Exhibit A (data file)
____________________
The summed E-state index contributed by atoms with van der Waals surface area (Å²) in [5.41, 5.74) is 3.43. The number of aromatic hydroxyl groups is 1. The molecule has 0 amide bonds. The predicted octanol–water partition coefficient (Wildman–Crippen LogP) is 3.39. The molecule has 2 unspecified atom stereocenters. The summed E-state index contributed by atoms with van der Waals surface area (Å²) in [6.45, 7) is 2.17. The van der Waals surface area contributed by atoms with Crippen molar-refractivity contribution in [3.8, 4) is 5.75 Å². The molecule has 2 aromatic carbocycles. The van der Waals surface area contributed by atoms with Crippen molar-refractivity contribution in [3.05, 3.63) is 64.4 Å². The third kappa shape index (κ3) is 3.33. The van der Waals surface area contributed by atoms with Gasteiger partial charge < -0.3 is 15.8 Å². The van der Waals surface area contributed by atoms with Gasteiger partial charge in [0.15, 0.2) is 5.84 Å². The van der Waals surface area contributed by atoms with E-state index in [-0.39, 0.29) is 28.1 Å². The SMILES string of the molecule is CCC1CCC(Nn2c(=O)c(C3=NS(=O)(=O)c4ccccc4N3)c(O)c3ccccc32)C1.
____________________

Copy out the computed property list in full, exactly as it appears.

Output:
The summed E-state index contributed by atoms with van der Waals surface area (Å²) in [5.41, 5.74) is 3.43. The number of aromatic hydroxyl groups is 1. The molecule has 0 amide bonds. The predicted octanol–water partition coefficient (Wildman–Crippen LogP) is 3.39. The molecule has 2 unspecified atom stereocenters. The summed E-state index contributed by atoms with van der Waals surface area (Å²) in [6.45, 7) is 2.17. The van der Waals surface area contributed by atoms with Crippen molar-refractivity contribution in [3.8, 4) is 5.75 Å². The molecule has 2 aromatic carbocycles. The van der Waals surface area contributed by atoms with Crippen molar-refractivity contribution in [3.05, 3.63) is 64.4 Å². The third kappa shape index (κ3) is 3.33. The van der Waals surface area contributed by atoms with Gasteiger partial charge < -0.3 is 15.8 Å². The van der Waals surface area contributed by atoms with Gasteiger partial charge in [0.15, 0.2) is 5.84 Å². The van der Waals surface area contributed by atoms with E-state index in [-0.39, 0.29) is 28.1 Å². The SMILES string of the molecule is CCC1CCC(Nn2c(=O)c(C3=NS(=O)(=O)c4ccccc4N3)c(O)c3ccccc32)C1.